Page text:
The London Stock Exchange has rushed out its latest profit figures as part of an attempt to ward off a hostile takeover from US market Nasdaq.
The LSE has now been in play for more than a year
In a statement three weeks ahead of schedule, the LSE said that its pre-tax profit for the final three months of 2006 rose 12% to £44.2m ($85.7m).
Revenues were up across all parts of its business, the LSE said.
On Monday, the Nasdaq had said its £2.7bn ($5.2bn) bid remained the best deal for LSE shareholders.
In a response to the LSE's statement, the Nasdaq said that the results showed nothing new.
"These results take no account of the impact that growing customer dissatisfaction, the new competitive threats introduced by upcoming regulatory changes, or accelerating consolidation will have on LSE's future financial performance," Nasdaq said.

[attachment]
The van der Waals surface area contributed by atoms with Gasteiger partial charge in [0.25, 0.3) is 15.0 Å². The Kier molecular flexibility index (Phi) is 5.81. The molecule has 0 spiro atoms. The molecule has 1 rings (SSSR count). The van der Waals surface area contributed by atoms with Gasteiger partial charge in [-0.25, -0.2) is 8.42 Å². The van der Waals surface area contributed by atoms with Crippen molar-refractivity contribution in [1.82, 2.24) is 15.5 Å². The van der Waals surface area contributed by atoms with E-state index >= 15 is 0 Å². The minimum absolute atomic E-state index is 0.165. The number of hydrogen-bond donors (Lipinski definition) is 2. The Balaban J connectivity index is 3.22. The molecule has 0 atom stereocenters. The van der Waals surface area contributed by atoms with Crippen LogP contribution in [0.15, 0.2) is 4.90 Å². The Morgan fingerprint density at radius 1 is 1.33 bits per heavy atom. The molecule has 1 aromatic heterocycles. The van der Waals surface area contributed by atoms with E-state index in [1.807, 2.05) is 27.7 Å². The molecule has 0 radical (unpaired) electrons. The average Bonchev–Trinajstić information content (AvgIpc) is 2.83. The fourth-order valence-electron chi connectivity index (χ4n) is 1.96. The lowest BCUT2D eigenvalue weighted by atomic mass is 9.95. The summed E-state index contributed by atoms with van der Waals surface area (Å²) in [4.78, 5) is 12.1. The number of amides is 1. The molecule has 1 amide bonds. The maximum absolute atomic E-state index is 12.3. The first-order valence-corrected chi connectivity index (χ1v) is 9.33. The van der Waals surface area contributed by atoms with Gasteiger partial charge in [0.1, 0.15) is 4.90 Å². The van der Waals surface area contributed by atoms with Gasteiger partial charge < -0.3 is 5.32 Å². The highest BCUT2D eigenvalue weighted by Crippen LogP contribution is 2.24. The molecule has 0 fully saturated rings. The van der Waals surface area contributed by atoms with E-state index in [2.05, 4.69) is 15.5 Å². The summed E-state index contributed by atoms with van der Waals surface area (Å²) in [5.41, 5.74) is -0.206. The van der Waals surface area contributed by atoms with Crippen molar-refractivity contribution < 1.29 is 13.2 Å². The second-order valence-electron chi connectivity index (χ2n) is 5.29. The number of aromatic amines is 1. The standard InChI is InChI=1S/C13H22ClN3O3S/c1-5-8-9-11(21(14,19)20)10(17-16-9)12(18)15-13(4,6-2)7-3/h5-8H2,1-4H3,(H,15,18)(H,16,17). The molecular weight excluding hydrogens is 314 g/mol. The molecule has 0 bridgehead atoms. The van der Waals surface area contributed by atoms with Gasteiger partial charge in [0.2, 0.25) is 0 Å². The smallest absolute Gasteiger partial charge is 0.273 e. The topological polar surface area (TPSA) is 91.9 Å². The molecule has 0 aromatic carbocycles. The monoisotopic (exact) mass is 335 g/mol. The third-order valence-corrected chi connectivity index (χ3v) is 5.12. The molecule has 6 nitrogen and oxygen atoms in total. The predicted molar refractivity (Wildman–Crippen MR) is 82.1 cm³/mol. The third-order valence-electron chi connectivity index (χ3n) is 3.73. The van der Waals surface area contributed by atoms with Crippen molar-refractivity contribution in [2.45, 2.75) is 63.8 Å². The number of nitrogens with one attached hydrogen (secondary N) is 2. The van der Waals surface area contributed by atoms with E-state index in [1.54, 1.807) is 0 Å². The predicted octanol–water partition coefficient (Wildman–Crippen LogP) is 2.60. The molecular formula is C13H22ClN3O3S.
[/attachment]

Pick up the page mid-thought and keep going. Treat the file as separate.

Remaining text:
But the LSE said its "excellent" performance - which included a 53% rise in profits before exceptional items for the nine months to the end of December - "supports the board's rejection of Nasdaq's offer".
The bid "significantly undervalues the business and the exchange's unique strategic position", it said.
LSE shares have more than trebled over the past two years as it has attracted - and rejected - a procession of suitors including pan-European market Euronext and Germany's Deutsche Boerse.
Nasdaq already owns 28.75% of the LSE, which is Europe's biggest stock market.